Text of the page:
At a hearing held before the Senate Committee on Environment and Public Works and its Environmental Health panel on Wednesday, Senator Frank R. Lautenberg (D-NJ), chairman of the Senate Subcommittee on Superfund, Toxics and Environmental Health, cited Environmental Working Group’s minority cord blood study as he renewed his call for reform of federal toxic chemicals controls.
“The Environmental Working Group released the results of a two-year study that found nearly 250 different industrial chemicals in the blood of 10 babies who were exposed to the substances while still in the womb,” Lautenberg said. “While some of these chemicals may not be harmful, others clearly are. That means these children face the possibility of chronic, life-long health problems from the day they are born.”
Obama administration officials seconded Lautenberg’s criticism of current federal toxic controls.
“Understandably, the public is turning to government for assurance that chemicals that are ubiquitous in our economy, our environment and our bodies have been assessed using the best available science, and that unacceptable risks have been eliminated,” said Lisa Jackson, administrator of the Environmental Protection Agency. “But, under existing law, we cannot give that assurance. Restoring confidence in our chemical management system is a top priority for me, and a top environmental priority for the Obama Administration.”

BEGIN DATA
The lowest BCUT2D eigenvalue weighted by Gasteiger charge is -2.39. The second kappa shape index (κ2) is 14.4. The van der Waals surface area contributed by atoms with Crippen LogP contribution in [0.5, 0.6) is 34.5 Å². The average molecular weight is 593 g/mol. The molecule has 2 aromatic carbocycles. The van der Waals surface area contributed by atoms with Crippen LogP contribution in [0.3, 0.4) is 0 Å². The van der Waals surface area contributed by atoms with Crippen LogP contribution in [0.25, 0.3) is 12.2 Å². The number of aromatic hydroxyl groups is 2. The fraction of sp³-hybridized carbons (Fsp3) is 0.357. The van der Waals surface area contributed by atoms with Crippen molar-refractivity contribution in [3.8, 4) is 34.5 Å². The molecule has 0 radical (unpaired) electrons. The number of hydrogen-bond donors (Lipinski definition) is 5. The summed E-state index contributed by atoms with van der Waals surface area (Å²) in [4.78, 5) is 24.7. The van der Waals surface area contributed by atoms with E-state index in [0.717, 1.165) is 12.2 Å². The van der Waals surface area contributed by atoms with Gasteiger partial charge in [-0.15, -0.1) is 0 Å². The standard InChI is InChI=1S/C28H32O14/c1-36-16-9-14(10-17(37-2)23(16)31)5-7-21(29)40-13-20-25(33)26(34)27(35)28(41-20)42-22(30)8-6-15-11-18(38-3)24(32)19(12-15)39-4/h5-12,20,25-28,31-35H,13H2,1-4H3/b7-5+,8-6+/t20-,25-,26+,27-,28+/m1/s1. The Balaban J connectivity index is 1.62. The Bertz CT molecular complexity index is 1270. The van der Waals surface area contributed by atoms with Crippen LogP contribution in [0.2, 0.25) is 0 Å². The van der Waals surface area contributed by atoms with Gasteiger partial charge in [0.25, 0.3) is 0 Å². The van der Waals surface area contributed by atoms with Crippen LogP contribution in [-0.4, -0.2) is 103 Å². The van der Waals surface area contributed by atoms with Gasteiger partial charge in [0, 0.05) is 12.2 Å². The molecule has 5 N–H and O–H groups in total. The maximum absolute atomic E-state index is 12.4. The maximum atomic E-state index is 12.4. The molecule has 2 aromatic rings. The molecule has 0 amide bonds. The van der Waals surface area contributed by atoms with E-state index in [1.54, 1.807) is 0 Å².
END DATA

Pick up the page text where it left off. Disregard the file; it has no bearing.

Lautenberg is expected to introduce reform legislation known as the Kid-Safe Chemicals Act, which he sponsored in the two previous Congresses.
You can read the statements of Lautenberg, Jackson, Senator Barbara Boxer, D-CA, Chairwoman of the Senate subcommittee on Superfund, Toxics and Environmental Health, Linda Birnbaum, Director of the National Institute of Environmental Health Sciences and the National Toxicology Program and others on the Environment and Public Works Committee site.